• Jamie himself! In a television land littered with over-the-top gurus (i.e.: The Biggest Loser’s obnoxiously tough-loving Jillian Michaels and Bob Harper, Celebrity Fit Club‘s “I’m a tough former marine, hear me roar” Sergeant Harvey Walden, the overly-polished Dr. Oz), Jamie Oliver just… is.  Whereas two continuous hours of any of the previously mentioned “personalities” would be as pleasant as hammering my toes hard for me to sit through, I thoroughly enjoyed Jamie.  The lack of Chiclet-like beaming veneers, bulging muscles, designer clothing, and Stepford-ish manufactured quips is a breath of fresh air on network television.
    • Realistic resistance.  While we can’t forget this is reality television (we are shown a very small percentage of what was filmed, and it is presented to us in a very carefully edited fashion), I appreciated the realism depicted.  The Edwards family did not magically give up pizza and soda overnight, nor were the elementary school students begging for more of Jamie’s salad the first day they tried it.  This is precisely why we are talking about a food revolution; this is massive change that happens gradually.
    • Kitchen confidential: I was so glad that this show depicted what takes place — and, most importantly, doesn’t take place! — in school cafeterias across the country.  Unused appliances, bundles of frozen processed food ready to be reheated, and who can forget those artificially colored hygrogenated oil-laden potato pearls?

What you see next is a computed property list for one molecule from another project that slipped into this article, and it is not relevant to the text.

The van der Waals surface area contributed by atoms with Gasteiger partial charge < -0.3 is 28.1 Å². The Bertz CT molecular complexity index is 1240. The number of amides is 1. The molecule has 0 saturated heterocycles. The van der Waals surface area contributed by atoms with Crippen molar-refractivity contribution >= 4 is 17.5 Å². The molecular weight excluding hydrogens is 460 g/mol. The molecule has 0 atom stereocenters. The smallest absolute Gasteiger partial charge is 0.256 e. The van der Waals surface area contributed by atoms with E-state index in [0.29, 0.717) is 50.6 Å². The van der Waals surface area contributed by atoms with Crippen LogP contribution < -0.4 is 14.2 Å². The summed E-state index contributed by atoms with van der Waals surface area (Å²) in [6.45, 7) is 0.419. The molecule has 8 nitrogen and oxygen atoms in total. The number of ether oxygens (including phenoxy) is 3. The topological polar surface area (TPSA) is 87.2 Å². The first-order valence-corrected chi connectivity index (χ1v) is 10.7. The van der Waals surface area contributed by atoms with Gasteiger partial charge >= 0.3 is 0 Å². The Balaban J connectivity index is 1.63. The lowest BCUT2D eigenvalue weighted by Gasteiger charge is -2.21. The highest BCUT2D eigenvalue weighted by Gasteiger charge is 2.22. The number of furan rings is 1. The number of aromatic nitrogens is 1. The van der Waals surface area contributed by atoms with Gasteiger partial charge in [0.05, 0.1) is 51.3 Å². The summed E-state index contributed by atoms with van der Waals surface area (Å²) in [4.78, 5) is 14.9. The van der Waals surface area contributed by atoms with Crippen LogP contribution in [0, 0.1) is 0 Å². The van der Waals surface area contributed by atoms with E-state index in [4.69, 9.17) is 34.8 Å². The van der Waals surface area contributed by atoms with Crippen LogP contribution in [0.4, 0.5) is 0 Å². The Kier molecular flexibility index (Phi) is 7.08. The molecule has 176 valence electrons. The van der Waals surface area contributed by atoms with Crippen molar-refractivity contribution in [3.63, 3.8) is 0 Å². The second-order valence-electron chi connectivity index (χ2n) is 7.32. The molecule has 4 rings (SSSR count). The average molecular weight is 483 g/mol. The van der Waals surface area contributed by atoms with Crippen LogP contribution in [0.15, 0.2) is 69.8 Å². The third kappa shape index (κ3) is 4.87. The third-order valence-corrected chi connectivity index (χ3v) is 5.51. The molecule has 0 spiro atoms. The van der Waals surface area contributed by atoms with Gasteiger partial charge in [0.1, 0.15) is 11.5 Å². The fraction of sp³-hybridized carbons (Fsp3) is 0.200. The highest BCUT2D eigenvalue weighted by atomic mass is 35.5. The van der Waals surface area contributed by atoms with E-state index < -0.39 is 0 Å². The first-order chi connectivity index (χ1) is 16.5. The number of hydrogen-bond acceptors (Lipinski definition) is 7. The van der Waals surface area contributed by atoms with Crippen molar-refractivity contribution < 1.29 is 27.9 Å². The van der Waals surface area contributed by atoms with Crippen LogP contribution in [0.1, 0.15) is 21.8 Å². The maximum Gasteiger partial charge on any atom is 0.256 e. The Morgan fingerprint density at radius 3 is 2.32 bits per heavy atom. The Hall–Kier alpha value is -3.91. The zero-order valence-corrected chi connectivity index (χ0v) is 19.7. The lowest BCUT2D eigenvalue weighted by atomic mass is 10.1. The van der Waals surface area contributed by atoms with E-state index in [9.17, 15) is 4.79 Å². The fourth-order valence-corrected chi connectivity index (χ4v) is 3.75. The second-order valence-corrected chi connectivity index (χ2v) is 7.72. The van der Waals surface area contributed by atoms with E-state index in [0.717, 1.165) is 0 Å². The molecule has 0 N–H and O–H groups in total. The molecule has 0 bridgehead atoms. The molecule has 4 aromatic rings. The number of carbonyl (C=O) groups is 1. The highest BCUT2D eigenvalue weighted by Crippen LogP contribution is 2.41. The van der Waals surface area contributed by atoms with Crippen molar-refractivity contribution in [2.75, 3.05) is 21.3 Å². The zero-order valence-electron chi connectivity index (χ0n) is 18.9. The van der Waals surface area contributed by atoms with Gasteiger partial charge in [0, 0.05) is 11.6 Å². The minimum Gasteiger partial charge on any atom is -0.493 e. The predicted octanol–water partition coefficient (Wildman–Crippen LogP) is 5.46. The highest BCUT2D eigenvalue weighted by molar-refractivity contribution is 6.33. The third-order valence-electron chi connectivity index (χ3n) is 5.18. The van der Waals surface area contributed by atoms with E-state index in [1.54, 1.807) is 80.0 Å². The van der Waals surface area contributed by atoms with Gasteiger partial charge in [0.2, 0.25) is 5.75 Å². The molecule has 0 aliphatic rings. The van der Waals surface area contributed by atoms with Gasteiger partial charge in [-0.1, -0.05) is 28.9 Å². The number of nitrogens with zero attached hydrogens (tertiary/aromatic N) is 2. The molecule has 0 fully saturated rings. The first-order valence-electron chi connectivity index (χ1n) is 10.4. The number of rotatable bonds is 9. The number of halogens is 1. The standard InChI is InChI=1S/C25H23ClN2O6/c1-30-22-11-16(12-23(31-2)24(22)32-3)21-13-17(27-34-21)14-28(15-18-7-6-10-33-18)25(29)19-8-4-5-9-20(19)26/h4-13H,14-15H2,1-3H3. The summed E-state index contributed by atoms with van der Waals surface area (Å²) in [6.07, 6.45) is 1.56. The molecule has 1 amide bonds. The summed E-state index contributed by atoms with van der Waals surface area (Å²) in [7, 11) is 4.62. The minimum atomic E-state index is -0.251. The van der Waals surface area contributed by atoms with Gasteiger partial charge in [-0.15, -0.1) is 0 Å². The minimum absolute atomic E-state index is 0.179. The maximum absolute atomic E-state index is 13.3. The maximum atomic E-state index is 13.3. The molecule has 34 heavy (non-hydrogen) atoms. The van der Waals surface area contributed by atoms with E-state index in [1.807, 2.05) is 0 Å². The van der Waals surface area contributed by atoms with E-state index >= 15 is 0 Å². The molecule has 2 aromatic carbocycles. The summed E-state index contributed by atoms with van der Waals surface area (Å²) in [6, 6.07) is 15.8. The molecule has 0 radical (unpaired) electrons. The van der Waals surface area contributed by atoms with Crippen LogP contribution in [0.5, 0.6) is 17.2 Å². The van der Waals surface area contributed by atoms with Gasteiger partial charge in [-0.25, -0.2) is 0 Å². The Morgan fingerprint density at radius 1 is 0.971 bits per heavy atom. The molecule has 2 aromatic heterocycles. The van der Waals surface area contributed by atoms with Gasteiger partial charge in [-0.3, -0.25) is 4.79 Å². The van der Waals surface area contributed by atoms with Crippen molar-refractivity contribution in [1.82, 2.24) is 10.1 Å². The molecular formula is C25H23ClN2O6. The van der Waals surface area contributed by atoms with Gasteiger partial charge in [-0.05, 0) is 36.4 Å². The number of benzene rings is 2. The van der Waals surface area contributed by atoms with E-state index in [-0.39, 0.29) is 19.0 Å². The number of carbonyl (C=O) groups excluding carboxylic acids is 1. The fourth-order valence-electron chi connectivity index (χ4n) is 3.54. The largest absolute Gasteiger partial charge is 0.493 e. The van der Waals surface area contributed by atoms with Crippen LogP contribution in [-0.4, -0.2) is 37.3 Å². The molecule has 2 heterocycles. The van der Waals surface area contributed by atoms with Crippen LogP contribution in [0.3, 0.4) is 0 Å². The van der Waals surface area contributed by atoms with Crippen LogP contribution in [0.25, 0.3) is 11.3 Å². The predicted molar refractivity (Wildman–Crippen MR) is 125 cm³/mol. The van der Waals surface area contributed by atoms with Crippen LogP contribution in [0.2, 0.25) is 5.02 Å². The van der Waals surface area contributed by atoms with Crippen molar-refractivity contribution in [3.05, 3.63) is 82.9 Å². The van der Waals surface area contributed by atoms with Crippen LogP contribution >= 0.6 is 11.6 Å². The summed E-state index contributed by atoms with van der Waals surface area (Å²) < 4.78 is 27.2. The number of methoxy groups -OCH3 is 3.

• The bigger issue.  I initially feared that this show would be too “micro”, and depict Huntington school officials as the ones who had complete authority over what students ate.  While the school officials’ lack of questioning (and sheep-like following) of USDA school lunch standards was disturbing, I was glad that the show briefly touched on the bureaucracy that surrounds school lunch (the best example being that every lunch must contain two grain servings).
    • Dollars and cents.  The scene in which Jamie first met with the elementary school’s director of food services, ended on a powerful last note.  The camera zoomed in on the words “all about the $” on a whiteboard.  That served as an important reminder that schools in the United States are under very tight budgets when it comes to school lunch.
    • The first five minutes.  Pizza and sugary cereal floating in fluorescent sugar-spiked milk for breakfast.  You couldn’t have asked for more powerful — and horrifying — images.


    • What happened to the 3 Rs?: The complete absence of recycling absolutely bothered me.  I don’t expect Jamie Oliver to tackle that as well, but my blood pressure rose significantly every time I saw a plastic milk bottle get thrown into a regular trash can.
    • Food waste.  I understand that showing the gallons of chocolate milk consumed on a weekly basis makes a strong point, but I never like to see food wasted for the sake of making a point.  A part of me hopes that the “chocolate milk” poured into that parachute was dyed water?  Maybe?  Perhaps?  Anyone?
    • Meat, meat, and more meat.  I wish Jamie would have prepared at least one meatless meal at the school cafeteria.  A bean-based chili, pasta primavera, or rice and beans would have easily made the point that a filling meal can be done without the presence of meat on a plate.  This is not about converting anyone to vegetarianism, but to help people think outside the prevalent “one meat and two veg” box.